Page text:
I think this qualifies as 'from scratch.'No small amounts of skill and imagination were required to get from what you see on the left to what you see on the right. You've got the good makings of a trunk and a lot of potential leaders and branches to choose from, but beyond that it's pretty rough. The artist is Paolo Salemi. Here's his caption... "Thuja, before and after 5 years. I start working on this tree in the 2012, work in progress..."
Time to pick up our recurrent before and after series. Several things struck me about this one… first, it’s a ‘true’ before and after, rather than the periodic trimming, wiring and grooming of an already established tree that you often see (here’s an example of a maintenance before and after). Not that there isn’t a lot of skill involved in maintenance of established trees that are overgrown, but just that the process is different.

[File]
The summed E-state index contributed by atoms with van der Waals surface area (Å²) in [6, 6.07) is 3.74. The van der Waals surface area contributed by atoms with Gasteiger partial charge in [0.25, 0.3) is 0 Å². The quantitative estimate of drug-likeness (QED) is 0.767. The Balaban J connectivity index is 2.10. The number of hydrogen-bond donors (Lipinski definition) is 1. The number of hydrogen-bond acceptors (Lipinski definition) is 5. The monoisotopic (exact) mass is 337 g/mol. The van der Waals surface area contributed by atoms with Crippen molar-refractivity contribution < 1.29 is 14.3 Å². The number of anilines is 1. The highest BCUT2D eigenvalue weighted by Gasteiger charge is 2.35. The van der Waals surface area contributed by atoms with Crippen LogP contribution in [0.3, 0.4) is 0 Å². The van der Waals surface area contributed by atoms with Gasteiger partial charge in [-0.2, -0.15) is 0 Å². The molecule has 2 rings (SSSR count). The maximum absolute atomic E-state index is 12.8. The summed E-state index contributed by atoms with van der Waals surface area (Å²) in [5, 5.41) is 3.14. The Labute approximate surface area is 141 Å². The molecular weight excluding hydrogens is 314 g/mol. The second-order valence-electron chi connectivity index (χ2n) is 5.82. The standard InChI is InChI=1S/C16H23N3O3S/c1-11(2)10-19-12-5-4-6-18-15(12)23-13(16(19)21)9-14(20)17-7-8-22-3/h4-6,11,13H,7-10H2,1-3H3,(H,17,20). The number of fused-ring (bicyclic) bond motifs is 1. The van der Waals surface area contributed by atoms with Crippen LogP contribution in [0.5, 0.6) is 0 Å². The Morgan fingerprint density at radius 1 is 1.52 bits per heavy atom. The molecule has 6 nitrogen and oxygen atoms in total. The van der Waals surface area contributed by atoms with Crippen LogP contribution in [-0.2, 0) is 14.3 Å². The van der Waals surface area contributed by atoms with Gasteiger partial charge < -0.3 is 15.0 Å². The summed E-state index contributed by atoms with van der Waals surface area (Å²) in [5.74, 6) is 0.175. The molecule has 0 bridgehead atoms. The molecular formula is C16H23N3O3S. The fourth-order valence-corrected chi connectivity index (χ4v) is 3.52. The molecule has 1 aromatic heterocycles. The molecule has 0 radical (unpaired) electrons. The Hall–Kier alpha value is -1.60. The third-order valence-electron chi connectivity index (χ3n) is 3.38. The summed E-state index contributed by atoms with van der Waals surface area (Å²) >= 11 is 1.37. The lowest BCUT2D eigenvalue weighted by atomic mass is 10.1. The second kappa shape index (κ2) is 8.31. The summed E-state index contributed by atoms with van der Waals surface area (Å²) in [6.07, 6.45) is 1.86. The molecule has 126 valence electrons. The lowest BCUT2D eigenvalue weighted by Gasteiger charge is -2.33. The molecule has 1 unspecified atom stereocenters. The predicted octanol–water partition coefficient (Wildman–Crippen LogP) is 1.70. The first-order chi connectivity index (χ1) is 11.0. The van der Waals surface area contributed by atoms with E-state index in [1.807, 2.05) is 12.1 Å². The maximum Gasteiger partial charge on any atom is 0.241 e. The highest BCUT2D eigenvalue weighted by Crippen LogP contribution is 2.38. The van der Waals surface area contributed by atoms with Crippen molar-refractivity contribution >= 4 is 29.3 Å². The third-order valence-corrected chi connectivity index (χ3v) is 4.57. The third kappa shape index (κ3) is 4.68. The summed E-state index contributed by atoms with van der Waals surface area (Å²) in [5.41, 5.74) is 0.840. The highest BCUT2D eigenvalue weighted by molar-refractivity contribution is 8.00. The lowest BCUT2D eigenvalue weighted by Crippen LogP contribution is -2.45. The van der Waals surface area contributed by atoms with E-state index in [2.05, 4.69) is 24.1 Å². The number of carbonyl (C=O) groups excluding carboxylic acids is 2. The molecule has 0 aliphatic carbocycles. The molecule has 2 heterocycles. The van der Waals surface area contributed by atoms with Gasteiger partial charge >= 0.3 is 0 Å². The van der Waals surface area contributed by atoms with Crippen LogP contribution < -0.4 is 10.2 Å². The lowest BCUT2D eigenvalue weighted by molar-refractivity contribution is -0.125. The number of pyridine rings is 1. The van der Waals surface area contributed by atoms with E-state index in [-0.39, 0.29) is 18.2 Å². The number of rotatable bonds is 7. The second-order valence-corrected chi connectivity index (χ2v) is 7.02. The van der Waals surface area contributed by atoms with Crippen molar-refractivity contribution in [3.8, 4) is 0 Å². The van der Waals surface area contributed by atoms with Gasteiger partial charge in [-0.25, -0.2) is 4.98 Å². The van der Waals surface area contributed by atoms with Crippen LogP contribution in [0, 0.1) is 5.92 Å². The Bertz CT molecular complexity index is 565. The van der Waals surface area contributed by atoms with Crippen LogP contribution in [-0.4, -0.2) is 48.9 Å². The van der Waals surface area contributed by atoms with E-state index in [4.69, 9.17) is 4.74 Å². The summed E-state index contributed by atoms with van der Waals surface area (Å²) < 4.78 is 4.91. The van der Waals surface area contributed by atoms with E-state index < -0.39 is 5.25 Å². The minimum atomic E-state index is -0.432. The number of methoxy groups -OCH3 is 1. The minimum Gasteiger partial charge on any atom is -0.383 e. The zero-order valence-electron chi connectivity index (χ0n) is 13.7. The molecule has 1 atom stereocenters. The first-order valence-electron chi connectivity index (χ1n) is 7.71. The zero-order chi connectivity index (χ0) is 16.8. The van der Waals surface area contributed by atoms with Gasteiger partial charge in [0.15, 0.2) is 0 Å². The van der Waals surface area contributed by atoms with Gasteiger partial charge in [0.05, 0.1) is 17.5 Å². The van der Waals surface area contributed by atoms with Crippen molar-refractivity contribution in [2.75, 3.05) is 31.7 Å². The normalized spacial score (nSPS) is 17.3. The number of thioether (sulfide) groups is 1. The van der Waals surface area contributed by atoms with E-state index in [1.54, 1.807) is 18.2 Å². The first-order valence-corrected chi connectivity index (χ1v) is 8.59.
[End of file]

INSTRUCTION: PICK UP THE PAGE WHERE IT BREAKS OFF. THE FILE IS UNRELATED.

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A closer look at Paolo Salemi's handwork. One thing that struck me was how he left the foliage growing straight up. On our Northern white cedars (Thuja occidentalis) new foliage grows up, and then as it matures, it starts to sag a bit and grow a more horizontally (see the photo below). Having said this, I don't know what kind of cedar this is. Perhaps the growth habit is a little different than with our local cedars.
Continued from above…
Second, the tree isn’t over styled. Paolo has kept the relaxed informal look that you see with Thuja in nature (arborvitae and cedar are two common names for thuja). The other thing is Paolo’s treatment of the foliage (as mentioned in the caption just above)
Here's a Northern white cedar that belongs to Brian Donnely of Quebec City. It's from a post we did in December 2016. As you can see, the foliage is horizontal. I suspect Brian trimmed off the vertical foliage